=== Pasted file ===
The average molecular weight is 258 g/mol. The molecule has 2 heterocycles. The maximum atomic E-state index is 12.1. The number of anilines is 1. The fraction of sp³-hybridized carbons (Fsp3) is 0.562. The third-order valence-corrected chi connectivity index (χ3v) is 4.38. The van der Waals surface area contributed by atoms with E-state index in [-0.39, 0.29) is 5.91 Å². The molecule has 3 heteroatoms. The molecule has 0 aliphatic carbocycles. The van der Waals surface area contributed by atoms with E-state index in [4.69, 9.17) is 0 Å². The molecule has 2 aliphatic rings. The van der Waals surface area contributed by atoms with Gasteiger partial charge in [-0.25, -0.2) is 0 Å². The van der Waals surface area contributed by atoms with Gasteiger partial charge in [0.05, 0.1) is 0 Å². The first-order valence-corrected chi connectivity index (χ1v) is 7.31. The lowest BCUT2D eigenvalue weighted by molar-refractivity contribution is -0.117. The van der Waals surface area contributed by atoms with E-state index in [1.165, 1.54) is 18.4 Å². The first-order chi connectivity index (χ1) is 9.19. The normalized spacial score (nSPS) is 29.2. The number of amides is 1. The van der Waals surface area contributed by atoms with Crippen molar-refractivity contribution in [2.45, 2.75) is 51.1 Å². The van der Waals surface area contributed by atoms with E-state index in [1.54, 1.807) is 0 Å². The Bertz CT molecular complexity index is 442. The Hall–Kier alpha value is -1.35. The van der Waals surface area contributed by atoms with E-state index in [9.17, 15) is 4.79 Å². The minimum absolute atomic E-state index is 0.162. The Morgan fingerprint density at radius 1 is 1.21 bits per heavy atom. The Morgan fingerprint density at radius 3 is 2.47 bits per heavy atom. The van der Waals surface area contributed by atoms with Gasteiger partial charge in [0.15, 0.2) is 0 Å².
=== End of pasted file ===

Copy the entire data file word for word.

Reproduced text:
The average molecular weight is 258 g/mol. The molecule has 2 heterocycles. The maximum atomic E-state index is 12.1. The number of anilines is 1. The fraction of sp³-hybridized carbons (Fsp3) is 0.562. The third-order valence-corrected chi connectivity index (χ3v) is 4.38. The van der Waals surface area contributed by atoms with E-state index in [-0.39, 0.29) is 5.91 Å². The molecule has 3 heteroatoms. The molecule has 0 aliphatic carbocycles. The van der Waals surface area contributed by atoms with E-state index in [4.69, 9.17) is 0 Å². The molecule has 2 aliphatic rings. The van der Waals surface area contributed by atoms with Gasteiger partial charge in [-0.25, -0.2) is 0 Å². The van der Waals surface area contributed by atoms with Gasteiger partial charge in [0.05, 0.1) is 0 Å². The first-order valence-corrected chi connectivity index (χ1v) is 7.31. The lowest BCUT2D eigenvalue weighted by molar-refractivity contribution is -0.117. The van der Waals surface area contributed by atoms with E-state index in [1.165, 1.54) is 18.4 Å². The first-order chi connectivity index (χ1) is 9.19. The normalized spacial score (nSPS) is 29.2. The number of amides is 1. The van der Waals surface area contributed by atoms with Crippen molar-refractivity contribution in [2.45, 2.75) is 51.1 Å². The van der Waals surface area contributed by atoms with E-state index in [1.54, 1.807) is 0 Å². The Bertz CT molecular complexity index is 442. The Hall–Kier alpha value is -1.35. The van der Waals surface area contributed by atoms with E-state index in [9.17, 15) is 4.79 Å². The minimum absolute atomic E-state index is 0.162. The Morgan fingerprint density at radius 1 is 1.21 bits per heavy atom. The Morgan fingerprint density at radius 3 is 2.47 bits per heavy atom. The van der Waals surface area contributed by atoms with Gasteiger partial charge in [0.15, 0.2) is 0 Å².